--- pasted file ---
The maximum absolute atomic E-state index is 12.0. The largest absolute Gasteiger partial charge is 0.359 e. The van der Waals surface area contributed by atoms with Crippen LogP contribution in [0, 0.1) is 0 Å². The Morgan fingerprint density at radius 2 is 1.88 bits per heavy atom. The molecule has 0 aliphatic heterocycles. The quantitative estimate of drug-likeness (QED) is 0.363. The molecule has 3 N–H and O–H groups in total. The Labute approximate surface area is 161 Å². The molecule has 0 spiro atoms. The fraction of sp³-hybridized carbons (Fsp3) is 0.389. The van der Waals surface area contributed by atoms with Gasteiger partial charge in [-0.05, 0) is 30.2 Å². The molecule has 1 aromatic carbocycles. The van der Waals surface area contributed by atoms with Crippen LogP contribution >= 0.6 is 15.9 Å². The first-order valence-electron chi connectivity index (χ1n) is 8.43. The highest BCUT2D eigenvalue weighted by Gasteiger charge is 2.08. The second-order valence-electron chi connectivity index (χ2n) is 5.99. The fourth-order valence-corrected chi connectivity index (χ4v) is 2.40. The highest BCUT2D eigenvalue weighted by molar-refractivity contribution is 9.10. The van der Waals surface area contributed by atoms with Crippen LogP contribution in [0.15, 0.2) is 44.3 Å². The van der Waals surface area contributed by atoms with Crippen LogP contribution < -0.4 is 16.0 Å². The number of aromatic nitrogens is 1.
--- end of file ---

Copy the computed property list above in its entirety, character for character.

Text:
The maximum absolute atomic E-state index is 12.0. The largest absolute Gasteiger partial charge is 0.359 e. The van der Waals surface area contributed by atoms with Crippen LogP contribution in [0, 0.1) is 0 Å². The Morgan fingerprint density at radius 2 is 1.88 bits per heavy atom. The molecule has 0 aliphatic heterocycles. The quantitative estimate of drug-likeness (QED) is 0.363. The molecule has 3 N–H and O–H groups in total. The Labute approximate surface area is 161 Å². The molecule has 0 spiro atoms. The fraction of sp³-hybridized carbons (Fsp3) is 0.389. The van der Waals surface area contributed by atoms with Gasteiger partial charge in [-0.05, 0) is 30.2 Å². The molecule has 1 aromatic carbocycles. The van der Waals surface area contributed by atoms with Crippen LogP contribution >= 0.6 is 15.9 Å². The first-order valence-electron chi connectivity index (χ1n) is 8.43. The highest BCUT2D eigenvalue weighted by Gasteiger charge is 2.08. The second-order valence-electron chi connectivity index (χ2n) is 5.99. The fourth-order valence-corrected chi connectivity index (χ4v) is 2.40. The highest BCUT2D eigenvalue weighted by molar-refractivity contribution is 9.10. The van der Waals surface area contributed by atoms with Crippen LogP contribution in [0.15, 0.2) is 44.3 Å². The van der Waals surface area contributed by atoms with Crippen LogP contribution < -0.4 is 16.0 Å². The number of aromatic nitrogens is 1.